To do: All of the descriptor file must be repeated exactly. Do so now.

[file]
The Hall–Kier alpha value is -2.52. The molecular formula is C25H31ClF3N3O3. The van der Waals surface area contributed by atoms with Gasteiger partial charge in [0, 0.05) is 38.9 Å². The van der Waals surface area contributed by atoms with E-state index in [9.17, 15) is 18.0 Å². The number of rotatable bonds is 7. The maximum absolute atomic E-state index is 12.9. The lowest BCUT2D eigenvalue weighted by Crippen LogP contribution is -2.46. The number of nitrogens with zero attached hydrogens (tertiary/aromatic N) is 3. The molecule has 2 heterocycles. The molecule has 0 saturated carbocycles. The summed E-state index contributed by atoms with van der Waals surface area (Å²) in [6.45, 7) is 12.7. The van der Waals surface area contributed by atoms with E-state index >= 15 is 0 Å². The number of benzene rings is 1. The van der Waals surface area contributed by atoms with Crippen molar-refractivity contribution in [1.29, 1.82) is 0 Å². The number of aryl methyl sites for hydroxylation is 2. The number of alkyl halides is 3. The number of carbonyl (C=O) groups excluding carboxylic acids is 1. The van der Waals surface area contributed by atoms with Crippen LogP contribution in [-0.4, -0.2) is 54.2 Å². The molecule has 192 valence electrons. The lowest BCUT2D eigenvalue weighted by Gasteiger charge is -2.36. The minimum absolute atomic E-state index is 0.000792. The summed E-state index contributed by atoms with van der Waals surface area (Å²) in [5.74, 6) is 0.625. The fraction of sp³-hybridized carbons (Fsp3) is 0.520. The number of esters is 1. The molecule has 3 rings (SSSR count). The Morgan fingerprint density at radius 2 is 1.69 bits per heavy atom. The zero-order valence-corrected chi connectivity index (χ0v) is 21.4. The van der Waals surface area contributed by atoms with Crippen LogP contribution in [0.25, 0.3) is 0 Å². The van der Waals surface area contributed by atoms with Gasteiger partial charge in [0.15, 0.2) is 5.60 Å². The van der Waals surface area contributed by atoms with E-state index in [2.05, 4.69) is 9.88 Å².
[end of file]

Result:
The Hall–Kier alpha value is -2.52. The molecular formula is C25H31ClF3N3O3. The van der Waals surface area contributed by atoms with Gasteiger partial charge in [0, 0.05) is 38.9 Å². The van der Waals surface area contributed by atoms with E-state index in [9.17, 15) is 18.0 Å². The number of rotatable bonds is 7. The maximum absolute atomic E-state index is 12.9. The lowest BCUT2D eigenvalue weighted by Crippen LogP contribution is -2.46. The number of nitrogens with zero attached hydrogens (tertiary/aromatic N) is 3. The molecule has 2 heterocycles. The molecule has 0 saturated carbocycles. The summed E-state index contributed by atoms with van der Waals surface area (Å²) in [6.45, 7) is 12.7. The van der Waals surface area contributed by atoms with E-state index >= 15 is 0 Å². The number of benzene rings is 1. The van der Waals surface area contributed by atoms with Crippen molar-refractivity contribution in [1.29, 1.82) is 0 Å². The number of aryl methyl sites for hydroxylation is 2. The number of alkyl halides is 3. The number of carbonyl (C=O) groups excluding carboxylic acids is 1. The van der Waals surface area contributed by atoms with Crippen LogP contribution in [-0.4, -0.2) is 54.2 Å². The molecule has 192 valence electrons. The lowest BCUT2D eigenvalue weighted by Gasteiger charge is -2.36. The minimum absolute atomic E-state index is 0.000792. The summed E-state index contributed by atoms with van der Waals surface area (Å²) in [5.74, 6) is 0.625. The fraction of sp³-hybridized carbons (Fsp3) is 0.520. The number of esters is 1. The molecule has 3 rings (SSSR count). The Morgan fingerprint density at radius 2 is 1.69 bits per heavy atom. The zero-order valence-corrected chi connectivity index (χ0v) is 21.4. The van der Waals surface area contributed by atoms with Crippen LogP contribution in [0.25, 0.3) is 0 Å². The van der Waals surface area contributed by atoms with Gasteiger partial charge in [0.15, 0.2) is 5.60 Å². The van der Waals surface area contributed by atoms with E-state index in [2.05, 4.69) is 9.88 Å².